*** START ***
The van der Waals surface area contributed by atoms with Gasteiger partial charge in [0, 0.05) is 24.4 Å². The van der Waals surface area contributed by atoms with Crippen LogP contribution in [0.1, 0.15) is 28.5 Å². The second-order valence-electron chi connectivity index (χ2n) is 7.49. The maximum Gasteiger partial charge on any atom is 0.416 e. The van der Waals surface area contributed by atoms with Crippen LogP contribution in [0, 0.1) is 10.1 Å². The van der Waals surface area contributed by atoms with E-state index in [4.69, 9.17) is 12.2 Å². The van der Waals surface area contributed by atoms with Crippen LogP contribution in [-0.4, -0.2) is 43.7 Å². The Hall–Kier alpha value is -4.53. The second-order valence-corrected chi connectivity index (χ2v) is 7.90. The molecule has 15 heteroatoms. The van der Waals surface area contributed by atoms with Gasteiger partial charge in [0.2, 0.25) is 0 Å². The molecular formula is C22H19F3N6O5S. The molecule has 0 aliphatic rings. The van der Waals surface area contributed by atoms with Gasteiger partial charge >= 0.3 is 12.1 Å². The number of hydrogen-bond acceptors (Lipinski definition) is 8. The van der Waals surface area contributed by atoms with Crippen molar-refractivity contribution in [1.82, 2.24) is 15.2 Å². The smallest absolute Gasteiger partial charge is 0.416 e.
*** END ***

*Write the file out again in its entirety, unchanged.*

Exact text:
The van der Waals surface area contributed by atoms with Gasteiger partial charge in [0, 0.05) is 24.4 Å². The van der Waals surface area contributed by atoms with Crippen LogP contribution in [0.1, 0.15) is 28.5 Å². The second-order valence-electron chi connectivity index (χ2n) is 7.49. The maximum Gasteiger partial charge on any atom is 0.416 e. The van der Waals surface area contributed by atoms with Crippen LogP contribution in [0, 0.1) is 10.1 Å². The van der Waals surface area contributed by atoms with E-state index in [4.69, 9.17) is 12.2 Å². The van der Waals surface area contributed by atoms with Crippen LogP contribution in [-0.4, -0.2) is 43.7 Å². The Hall–Kier alpha value is -4.53. The second-order valence-corrected chi connectivity index (χ2v) is 7.90. The molecule has 15 heteroatoms. The van der Waals surface area contributed by atoms with Gasteiger partial charge in [0.2, 0.25) is 0 Å². The molecular formula is C22H19F3N6O5S. The molecule has 0 aliphatic rings. The van der Waals surface area contributed by atoms with Gasteiger partial charge >= 0.3 is 12.1 Å². The number of hydrogen-bond acceptors (Lipinski definition) is 8. The van der Waals surface area contributed by atoms with Crippen molar-refractivity contribution in [1.82, 2.24) is 15.2 Å². The smallest absolute Gasteiger partial charge is 0.416 e.